And then I did it again with my company, Sevenly, that was in the beginning kind of the social good trend in that it worked correctly. And now, with Start Up Camp, I’m seeing this again because, as we see the crumble of the college institutional traditional education fall down, we’re not seeing a lot of solutions for people to educate themselves as entrepreneurs. So I found myself, again, perfectly positioned in this spot. So I would say I don’t know what it is, but it’s the ability to see the future a little bit sooner than most people.
John: All of us, I should say, that are surfers have seen those other surfers who just seem to know where that wave is going to form. And I was just like how did you know it was going to form over there and break right there? It’s just like they can see it. And that’s what we as entrepreneurs need to really be working towards is spotting those trends. And it’s something that you can definitely have more natural ability for, but it’s also something you can work towards by listening to the right content like this podcast and reading the right stuff like The Daily Positive and doing all the right things.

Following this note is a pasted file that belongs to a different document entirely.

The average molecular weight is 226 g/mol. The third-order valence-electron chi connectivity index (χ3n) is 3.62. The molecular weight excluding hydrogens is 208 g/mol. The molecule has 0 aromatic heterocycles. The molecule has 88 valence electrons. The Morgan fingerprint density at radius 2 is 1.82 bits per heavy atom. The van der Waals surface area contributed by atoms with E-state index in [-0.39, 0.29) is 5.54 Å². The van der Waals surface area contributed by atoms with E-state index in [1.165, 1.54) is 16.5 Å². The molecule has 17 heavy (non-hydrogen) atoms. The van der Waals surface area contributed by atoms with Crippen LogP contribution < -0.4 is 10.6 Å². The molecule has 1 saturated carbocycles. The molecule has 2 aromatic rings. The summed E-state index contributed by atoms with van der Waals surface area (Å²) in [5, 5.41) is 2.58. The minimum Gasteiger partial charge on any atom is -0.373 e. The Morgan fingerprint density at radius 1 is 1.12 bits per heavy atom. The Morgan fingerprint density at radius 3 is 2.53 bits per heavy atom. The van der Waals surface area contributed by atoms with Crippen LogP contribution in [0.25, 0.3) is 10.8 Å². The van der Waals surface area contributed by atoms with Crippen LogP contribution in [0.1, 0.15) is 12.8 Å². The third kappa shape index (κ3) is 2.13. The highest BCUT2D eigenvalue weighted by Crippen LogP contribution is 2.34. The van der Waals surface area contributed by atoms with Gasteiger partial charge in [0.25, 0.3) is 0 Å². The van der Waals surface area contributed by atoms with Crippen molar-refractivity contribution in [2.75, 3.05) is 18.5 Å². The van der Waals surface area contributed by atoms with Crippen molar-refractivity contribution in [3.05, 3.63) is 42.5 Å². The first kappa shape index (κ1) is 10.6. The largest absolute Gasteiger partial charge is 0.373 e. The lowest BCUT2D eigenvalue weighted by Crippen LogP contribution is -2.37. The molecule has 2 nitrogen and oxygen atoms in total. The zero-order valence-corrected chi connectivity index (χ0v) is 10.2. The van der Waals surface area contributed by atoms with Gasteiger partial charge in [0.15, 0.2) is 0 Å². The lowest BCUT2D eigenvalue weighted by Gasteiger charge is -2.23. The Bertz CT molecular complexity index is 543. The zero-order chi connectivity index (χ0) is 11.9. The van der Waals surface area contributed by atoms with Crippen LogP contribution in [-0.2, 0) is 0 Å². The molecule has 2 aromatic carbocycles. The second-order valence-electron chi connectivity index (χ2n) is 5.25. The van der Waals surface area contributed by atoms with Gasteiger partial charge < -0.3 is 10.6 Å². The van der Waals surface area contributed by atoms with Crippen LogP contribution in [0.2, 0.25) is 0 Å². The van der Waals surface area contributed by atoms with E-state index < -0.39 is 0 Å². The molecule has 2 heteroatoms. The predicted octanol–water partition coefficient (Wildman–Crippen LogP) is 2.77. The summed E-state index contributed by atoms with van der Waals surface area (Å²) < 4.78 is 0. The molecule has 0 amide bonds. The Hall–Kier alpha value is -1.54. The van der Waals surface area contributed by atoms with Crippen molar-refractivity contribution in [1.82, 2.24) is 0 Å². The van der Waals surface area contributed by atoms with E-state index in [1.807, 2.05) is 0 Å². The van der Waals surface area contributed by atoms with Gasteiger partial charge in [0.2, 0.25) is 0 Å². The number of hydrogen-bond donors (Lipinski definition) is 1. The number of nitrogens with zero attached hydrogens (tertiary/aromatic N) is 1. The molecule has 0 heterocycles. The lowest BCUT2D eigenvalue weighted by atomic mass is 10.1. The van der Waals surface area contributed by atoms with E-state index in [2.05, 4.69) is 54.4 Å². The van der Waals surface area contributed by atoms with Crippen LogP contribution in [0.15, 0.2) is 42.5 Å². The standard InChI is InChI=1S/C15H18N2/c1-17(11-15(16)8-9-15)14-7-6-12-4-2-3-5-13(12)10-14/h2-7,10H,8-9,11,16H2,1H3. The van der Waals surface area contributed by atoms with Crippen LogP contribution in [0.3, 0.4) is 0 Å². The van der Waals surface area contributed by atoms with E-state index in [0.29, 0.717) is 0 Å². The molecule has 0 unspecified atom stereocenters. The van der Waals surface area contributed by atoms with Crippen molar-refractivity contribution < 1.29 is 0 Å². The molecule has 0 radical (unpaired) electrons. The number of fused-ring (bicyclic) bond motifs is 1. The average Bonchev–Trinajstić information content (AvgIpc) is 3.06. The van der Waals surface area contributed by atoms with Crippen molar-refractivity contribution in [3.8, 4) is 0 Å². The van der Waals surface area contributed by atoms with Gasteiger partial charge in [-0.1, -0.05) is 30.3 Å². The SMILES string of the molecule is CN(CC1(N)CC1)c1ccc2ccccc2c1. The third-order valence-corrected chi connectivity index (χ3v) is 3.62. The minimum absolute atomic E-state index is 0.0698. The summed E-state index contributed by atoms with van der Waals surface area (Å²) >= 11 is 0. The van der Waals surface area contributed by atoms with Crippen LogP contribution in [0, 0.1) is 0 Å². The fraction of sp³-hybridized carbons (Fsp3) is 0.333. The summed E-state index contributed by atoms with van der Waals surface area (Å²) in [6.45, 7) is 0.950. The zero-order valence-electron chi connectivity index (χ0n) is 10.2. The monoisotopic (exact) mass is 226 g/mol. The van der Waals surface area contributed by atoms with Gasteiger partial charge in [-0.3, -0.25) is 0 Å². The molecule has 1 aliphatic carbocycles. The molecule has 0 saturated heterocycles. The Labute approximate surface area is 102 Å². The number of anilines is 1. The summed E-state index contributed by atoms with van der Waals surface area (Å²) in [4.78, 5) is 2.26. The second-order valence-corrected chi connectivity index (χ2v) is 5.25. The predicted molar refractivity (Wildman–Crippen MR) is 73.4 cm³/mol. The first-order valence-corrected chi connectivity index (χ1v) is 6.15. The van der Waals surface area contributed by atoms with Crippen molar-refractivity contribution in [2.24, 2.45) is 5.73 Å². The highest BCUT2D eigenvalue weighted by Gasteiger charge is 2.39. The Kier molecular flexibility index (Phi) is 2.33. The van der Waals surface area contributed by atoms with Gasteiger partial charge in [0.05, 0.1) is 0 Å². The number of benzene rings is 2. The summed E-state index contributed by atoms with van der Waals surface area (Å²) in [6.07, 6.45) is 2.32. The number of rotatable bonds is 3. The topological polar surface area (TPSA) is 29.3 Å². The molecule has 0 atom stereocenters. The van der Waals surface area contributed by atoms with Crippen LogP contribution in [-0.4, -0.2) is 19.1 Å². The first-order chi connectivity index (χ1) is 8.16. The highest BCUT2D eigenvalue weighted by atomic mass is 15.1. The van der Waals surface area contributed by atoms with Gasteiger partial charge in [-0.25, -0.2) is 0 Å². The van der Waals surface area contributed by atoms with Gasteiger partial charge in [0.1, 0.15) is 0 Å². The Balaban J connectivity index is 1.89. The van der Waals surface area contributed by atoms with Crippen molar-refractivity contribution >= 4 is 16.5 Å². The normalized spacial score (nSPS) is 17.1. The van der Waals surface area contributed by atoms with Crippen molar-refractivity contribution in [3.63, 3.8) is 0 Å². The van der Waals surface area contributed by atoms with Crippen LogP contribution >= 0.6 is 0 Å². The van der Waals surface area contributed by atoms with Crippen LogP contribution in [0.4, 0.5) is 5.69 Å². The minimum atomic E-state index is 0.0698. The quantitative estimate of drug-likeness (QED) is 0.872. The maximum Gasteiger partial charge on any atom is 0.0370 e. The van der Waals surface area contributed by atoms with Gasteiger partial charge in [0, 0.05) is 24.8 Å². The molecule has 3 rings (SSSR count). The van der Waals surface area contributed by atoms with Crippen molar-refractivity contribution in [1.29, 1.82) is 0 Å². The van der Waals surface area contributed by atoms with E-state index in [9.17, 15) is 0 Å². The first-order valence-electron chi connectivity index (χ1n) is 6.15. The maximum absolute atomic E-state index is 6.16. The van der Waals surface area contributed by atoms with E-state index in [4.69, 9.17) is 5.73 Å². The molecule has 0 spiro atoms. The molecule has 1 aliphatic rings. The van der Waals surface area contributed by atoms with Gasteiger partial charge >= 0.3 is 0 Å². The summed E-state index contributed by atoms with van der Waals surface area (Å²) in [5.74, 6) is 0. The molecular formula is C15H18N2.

That’s kind of framing your mind to catch those trends and to see those waves before they form. So great stuff, Dale. Love that. And what’s a habit that you wish you had?
Dale: A habit I wish I had is the ability to say no when it comes time to make tough decisions. And this is even in the smallest decisions. So I don’t know how many of you guys out there who have been able to sit at 11:00 at night, and you continue to work, and you can’t say not to it. And you can’t stop doing it, and also, the amount of opportunities. And it’s the ability to have the habit to understand the power in saying no. And I’ll tell you, there’s almost everything – John, I think that you might have said this. But almost everything is not important. And so there are very few things that are very important.